Many brands have a very long and fruitful history to look back on and a lot of the most well-known names of today have been around for decades. With athletic brands, some are largely specific to a particular sport, whereas others manage to span a wider spectrum. In recent years especially, Under Armour has become hugely successful and is now endorsed by athletes and sports teams all around the world. We take a look at where it came from and its present-day popularity in the latest ‘Brand Focus’.
The acorn of the Under Armour oak
The roots of the Under Armour brand can be traced back to American college football. In 1996, 23-year-old Kevin Plank founded the company after growing tired of filling his cotton T-shirts with sweat when playing for the football team at the University of Maryland. Plank was looking for the kind of material that would keep sweat away from the body and help performance in the process.
He eventually found a synthetic material he was happy with and got his ex-teammates to try out the shirts as well as asking them to give them to other players as they played professionally. Plank had been running the business from his grandmother’s basement but a USA Today cover featuring the Oakland Raiders’ Jeff George sporting the brand caught the eye. A number of university teams were suddenly interested and the apparel became roundly favoured by athletes as word began to get around.
The big-money deals started to flow and Under Armour was worn in the 1999 Al Pacino film ‘Any Given Sunday’ about an American football team. An advert in ESPN: The Magazine for $25,000 led to $1m in sales while a TV commercial featuring the slogan ‘protect this house’ became very widely remembered.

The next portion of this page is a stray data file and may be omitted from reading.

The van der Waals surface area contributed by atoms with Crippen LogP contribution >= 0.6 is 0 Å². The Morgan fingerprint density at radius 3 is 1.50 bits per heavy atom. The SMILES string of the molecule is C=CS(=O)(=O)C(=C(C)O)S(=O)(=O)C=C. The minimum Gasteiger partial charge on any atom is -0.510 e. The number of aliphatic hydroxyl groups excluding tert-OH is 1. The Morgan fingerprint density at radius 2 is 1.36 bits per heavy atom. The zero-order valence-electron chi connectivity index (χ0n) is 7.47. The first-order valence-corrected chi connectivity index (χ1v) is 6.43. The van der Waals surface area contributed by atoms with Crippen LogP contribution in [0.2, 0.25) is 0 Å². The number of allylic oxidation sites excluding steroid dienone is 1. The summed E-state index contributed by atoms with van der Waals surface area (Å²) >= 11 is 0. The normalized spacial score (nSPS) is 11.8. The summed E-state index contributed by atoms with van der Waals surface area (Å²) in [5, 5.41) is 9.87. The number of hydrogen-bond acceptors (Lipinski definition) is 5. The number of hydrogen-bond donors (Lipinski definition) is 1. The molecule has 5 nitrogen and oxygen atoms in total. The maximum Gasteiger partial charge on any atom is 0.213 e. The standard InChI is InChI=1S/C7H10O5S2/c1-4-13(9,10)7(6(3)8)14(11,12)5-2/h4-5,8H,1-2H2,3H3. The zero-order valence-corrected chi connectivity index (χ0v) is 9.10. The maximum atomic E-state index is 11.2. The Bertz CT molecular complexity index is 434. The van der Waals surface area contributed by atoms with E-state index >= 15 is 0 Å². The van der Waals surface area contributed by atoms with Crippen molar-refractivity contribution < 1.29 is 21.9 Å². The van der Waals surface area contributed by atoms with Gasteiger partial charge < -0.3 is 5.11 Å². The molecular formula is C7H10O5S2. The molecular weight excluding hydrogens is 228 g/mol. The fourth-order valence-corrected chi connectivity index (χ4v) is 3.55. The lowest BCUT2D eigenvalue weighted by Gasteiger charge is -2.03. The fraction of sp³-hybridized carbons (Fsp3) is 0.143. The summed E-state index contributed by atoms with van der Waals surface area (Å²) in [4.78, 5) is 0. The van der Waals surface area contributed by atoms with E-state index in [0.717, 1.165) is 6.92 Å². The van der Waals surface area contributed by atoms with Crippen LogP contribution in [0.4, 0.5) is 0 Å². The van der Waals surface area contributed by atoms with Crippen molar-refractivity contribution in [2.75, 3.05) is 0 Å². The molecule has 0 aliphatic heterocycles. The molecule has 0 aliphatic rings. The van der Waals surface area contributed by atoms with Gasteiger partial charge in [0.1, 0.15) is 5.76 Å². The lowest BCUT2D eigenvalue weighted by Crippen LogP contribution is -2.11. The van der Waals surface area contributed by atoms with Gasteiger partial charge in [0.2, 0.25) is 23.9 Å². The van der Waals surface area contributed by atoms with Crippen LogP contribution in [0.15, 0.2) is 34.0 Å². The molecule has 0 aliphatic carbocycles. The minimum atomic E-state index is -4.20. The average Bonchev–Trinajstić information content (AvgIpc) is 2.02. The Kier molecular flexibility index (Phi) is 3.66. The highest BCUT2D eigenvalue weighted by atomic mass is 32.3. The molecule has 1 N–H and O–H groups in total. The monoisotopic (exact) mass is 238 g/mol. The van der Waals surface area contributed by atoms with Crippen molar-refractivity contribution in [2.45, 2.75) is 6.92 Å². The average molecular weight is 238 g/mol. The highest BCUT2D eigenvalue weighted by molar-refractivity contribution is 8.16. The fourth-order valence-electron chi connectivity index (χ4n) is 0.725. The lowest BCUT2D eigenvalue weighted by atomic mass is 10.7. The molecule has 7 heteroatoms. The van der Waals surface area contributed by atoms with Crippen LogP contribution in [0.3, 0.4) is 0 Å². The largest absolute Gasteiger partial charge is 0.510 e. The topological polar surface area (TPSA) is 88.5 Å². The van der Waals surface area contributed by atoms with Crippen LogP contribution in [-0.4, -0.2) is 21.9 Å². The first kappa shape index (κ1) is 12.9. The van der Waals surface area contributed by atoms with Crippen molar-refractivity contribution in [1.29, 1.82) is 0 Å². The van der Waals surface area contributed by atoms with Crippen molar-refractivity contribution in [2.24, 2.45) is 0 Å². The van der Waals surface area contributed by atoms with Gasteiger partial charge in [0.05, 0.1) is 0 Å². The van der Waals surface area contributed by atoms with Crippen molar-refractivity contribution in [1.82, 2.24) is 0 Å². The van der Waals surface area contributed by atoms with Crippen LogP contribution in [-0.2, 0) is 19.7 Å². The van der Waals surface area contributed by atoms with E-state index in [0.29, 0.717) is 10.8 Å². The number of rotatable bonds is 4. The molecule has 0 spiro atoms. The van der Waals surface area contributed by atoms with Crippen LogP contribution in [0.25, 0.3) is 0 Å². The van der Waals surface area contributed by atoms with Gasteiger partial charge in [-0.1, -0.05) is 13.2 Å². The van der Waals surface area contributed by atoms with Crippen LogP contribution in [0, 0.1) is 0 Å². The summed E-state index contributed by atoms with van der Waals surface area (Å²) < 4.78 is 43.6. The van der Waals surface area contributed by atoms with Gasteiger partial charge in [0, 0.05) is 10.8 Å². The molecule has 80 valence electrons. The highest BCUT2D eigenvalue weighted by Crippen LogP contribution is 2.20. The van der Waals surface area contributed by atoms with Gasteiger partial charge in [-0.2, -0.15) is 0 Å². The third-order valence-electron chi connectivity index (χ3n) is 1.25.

The selection of products available from Under Armour has increased considerably from the compression shirts originally sold. There are now running and basketball shoes, football boots, hoodies, polo shirts, shorts, leggings, underwear, jackets and a whole host of other accessories on sale.
Deals with soccer teams
The origins of Under Armour may lie in American football but it was a landmark moment when the brand announced a five-year agreement with Premier League (soccer) club Tottenham Hotspur in 2011. Under Armour replaced Puma as Spurs’ kit supplier at the beginning of the 2012/13 campaign and the deal was reported at the time to be worth around £10m per season.
Spurs are far and away the biggest club to have a deal of this kind with Under Armour but the brand can also be seen on the kits of top-level clubs Colo-Colo (Chile), Aris (Greece), CD Toluca (Mexico) and Jagiellonia Bialystok (Poland).
Although it could never be said that Under Armour has athlete endorsement contracts on the scale of Nike or Adidas, they certainly have a varied roster on their books. From soccer, England and Tottenham defender Michael Dawson is joined by Queens Park Rangers striker Bobby Zamora and US Women’s National Team players Lauren Holiday and Heather Mitts (now retired).
New England Patriots quarterback Tom Brady and Dallas Cowboys wide receiver Miles Austin are among the American footballers affiliated with the company. The baseball players with Under Armour endorsements include Toronto Blue Jays’ José Reyes, Ryan Howard of the Philadelphia Phillies and the Washington Nationals’ Ryan Zimmerman.
The most successful Olympian of all-time, former swimmer Michael Phelps, is also signed up with the brand and so too are numerous other athletes. These include surfers, snowboarders, rugby players, skiers, speed skaters, tennis players, boxers, gymnasts and golfers.
0 customer responses
You must be logged in to post a comment.
click here to log in